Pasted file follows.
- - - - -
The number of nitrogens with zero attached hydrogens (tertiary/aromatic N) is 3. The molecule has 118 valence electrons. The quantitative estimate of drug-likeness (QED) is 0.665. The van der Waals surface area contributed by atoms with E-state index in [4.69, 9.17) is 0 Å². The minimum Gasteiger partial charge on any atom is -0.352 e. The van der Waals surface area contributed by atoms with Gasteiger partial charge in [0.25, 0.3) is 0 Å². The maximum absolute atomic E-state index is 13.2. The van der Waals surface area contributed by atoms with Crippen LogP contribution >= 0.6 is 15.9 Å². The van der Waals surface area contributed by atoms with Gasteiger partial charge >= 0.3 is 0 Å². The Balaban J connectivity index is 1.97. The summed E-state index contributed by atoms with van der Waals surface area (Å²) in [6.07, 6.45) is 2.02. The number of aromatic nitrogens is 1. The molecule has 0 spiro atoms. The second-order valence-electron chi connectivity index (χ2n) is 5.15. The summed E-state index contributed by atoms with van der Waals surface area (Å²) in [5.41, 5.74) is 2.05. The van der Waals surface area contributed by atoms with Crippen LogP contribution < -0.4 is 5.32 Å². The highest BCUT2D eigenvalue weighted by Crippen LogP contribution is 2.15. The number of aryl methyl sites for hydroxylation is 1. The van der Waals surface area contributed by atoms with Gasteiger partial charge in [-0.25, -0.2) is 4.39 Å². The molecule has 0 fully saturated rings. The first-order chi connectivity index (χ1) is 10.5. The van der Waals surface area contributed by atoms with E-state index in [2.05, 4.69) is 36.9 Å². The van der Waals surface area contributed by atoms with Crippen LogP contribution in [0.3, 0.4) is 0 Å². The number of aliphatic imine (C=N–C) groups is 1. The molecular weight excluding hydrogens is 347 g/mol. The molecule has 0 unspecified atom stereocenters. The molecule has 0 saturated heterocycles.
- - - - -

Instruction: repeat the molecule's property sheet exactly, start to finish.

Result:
The number of nitrogens with zero attached hydrogens (tertiary/aromatic N) is 3. The molecule has 118 valence electrons. The quantitative estimate of drug-likeness (QED) is 0.665. The van der Waals surface area contributed by atoms with E-state index in [4.69, 9.17) is 0 Å². The minimum Gasteiger partial charge on any atom is -0.352 e. The van der Waals surface area contributed by atoms with Gasteiger partial charge in [0.25, 0.3) is 0 Å². The maximum absolute atomic E-state index is 13.2. The van der Waals surface area contributed by atoms with Crippen LogP contribution >= 0.6 is 15.9 Å². The van der Waals surface area contributed by atoms with Gasteiger partial charge >= 0.3 is 0 Å². The Balaban J connectivity index is 1.97. The summed E-state index contributed by atoms with van der Waals surface area (Å²) in [6.07, 6.45) is 2.02. The number of aromatic nitrogens is 1. The molecule has 0 spiro atoms. The second-order valence-electron chi connectivity index (χ2n) is 5.15. The summed E-state index contributed by atoms with van der Waals surface area (Å²) in [5.41, 5.74) is 2.05. The van der Waals surface area contributed by atoms with Crippen LogP contribution < -0.4 is 5.32 Å². The highest BCUT2D eigenvalue weighted by Crippen LogP contribution is 2.15. The number of aryl methyl sites for hydroxylation is 1. The van der Waals surface area contributed by atoms with Gasteiger partial charge in [-0.25, -0.2) is 4.39 Å². The molecule has 0 fully saturated rings. The first-order chi connectivity index (χ1) is 10.5. The van der Waals surface area contributed by atoms with E-state index in [2.05, 4.69) is 36.9 Å². The van der Waals surface area contributed by atoms with Crippen LogP contribution in [0.3, 0.4) is 0 Å². The number of aliphatic imine (C=N–C) groups is 1. The molecular weight excluding hydrogens is 347 g/mol. The molecule has 0 unspecified atom stereocenters. The molecule has 0 saturated heterocycles.